Commissioners vote to build senior center at HCC

June 16, 2009|By HEATHER KEELS

HAGERSTOWN -- The Washington County Commissioners voted 4-1 Tuesday to build a senior center on the campus of Hagerstown Community College with the help of federal grant money.

The vote brought an end to months of debate about an appropriate site for a permanent senior center, during which the commissioners considered, but rejected, several other prospective sites.

The commissioners voted to move forward with a site on the HCC campus recommended by the college's board of trustees, described as being away from the current academic buildings and near a proposed second entrance to the college.

HCC spokeswoman Elizabeth K. Stull said by phone after the meeting that the proposed site is in a wooded area between the Alumni Amphitheater and the Athletic, Recreation and Community Center.


Commissioner James F. Kercheval voted against proceeding with that site, saying he wasn't against putting a senior center on the HCC campus, but he didn't think the commissioners devoted enough time to studying the site and he wasn't sold on the particular part of the campus proposed.

County Administrator Gregory B. Murray said the county will be able to apply a $672,000 Community Development Block Grant toward the design of the building.

Murray said the county could build a 15,000-square-foot senior center for about $3 million, including the grant funding. It could open in about two years, he said.

Commissioner William J. Wivell long advocated for putting the senior center on the HCC campus, but the commissioners began considering the idea more seriously after learning in mid-May that they could use the grant funding for a senior center if the county built one instead of using an existing building.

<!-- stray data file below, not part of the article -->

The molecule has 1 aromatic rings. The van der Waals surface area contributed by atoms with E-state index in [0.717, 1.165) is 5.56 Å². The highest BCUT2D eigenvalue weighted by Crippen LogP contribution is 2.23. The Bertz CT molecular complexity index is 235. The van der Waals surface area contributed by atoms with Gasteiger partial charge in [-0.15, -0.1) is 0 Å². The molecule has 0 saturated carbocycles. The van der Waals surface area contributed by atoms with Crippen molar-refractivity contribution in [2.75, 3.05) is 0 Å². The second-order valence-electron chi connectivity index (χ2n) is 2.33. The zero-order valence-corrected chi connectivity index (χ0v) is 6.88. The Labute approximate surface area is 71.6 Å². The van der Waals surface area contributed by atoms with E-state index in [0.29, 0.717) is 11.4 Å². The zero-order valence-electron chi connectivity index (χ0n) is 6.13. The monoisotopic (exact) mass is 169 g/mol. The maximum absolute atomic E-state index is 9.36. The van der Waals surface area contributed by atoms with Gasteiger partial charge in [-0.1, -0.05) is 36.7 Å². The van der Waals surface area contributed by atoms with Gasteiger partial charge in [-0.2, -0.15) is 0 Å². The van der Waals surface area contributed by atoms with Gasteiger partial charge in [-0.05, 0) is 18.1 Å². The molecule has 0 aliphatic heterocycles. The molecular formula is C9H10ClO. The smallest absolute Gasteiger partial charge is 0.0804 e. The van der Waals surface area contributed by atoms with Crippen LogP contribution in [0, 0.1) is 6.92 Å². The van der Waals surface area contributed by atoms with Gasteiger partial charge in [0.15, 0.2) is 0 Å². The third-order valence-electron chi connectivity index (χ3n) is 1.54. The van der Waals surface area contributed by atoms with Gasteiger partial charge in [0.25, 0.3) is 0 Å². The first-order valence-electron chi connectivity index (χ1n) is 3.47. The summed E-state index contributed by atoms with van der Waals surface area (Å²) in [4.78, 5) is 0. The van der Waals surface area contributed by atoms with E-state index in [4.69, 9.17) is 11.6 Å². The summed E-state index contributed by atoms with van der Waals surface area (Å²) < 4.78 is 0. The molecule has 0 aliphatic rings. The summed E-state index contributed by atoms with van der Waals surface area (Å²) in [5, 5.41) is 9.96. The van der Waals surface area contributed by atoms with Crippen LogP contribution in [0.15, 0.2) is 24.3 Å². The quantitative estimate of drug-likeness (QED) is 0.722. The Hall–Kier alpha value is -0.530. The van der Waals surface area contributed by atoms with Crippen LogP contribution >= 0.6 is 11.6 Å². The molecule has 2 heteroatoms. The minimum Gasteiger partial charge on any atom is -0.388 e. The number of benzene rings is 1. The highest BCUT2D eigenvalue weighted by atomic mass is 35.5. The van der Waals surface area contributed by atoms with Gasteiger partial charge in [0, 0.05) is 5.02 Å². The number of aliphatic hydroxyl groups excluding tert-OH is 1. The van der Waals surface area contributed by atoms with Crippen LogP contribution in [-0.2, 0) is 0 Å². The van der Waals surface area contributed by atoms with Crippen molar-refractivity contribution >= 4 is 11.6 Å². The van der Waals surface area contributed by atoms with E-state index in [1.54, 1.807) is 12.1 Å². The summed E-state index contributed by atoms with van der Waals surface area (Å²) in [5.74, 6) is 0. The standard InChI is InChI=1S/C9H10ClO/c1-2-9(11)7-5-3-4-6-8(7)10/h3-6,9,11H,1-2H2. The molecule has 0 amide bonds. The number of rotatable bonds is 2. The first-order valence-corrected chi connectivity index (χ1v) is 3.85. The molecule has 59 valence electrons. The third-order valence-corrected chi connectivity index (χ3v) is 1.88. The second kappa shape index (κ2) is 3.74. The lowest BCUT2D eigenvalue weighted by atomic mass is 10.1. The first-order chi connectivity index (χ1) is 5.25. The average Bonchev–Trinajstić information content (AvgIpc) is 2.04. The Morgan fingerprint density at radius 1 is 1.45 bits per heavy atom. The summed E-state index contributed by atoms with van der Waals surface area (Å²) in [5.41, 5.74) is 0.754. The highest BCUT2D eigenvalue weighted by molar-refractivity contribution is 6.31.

The commissioners increased the budget for the senior center in the county's Capital Improvement Plan to $3 million at their May 19 meeting, the same day they approved the county budget.

"I'm glad to see that common sense has prevailed," Wivell said Tuesday.

He said the HCC site would allow seniors to benefit from the campus' walking trails and exercise facilities, and provide opportunities to mix the county's "older, wiser generation" with a younger crowd. In contrast, Wivell said some of the previously proposed sites seemed like "opportunities for someone to play bingo."

The county previously considered putting the senior center in the Aspiring to Serve Building at 130 W. Franklin Street and in the former Richardson's restaurant building at 710 Dual Highway.

Another possibility, the vacant U.S. Army Reserve building on Willard Street, did not look promising because the county would have to wait for the building to be declared surplus and officials were having trouble getting answers about how long that would take, Murray said.

Commissioner Terry Baker said the HCC site was the best option presented. Baker, now 53, said when he gets older, he would want to go to a senior center where he could jog, walk and volunteer.

Commissioner Kristin B. Aleshire at first expressed reservations about the HCC site. He said he thought it was too far from the majority of the county's senior population and he would have liked an opportunity to hear feedback from seniors about it.

Susan J. MacDonald, executive director of the Washington County Commission on Aging, said the priorities seniors have expressed have been that they want a safe location, one level, ample parking, a space that is not shared with other groups and a short time frame for opening.

She said she has been told that putting a senior center on a community college campus was a "visionary" way of addressing the needs of the active and diverse baby boomer generation.

MacDonald said the Robinwood Drive area was a convenient location for a senior center because of its proximity to Robinwood Medical Center and, soon, the new hospital. She said transportation could be provided to the center from the senior housing buildings downtown.

Murray said the county still needs to meet with HCC's Board of Trustees to work out agreements on issues such as security, snow removal and what would happen to the building if the county eventually moved the senior center somewhere else.

The Herald-Mail Articles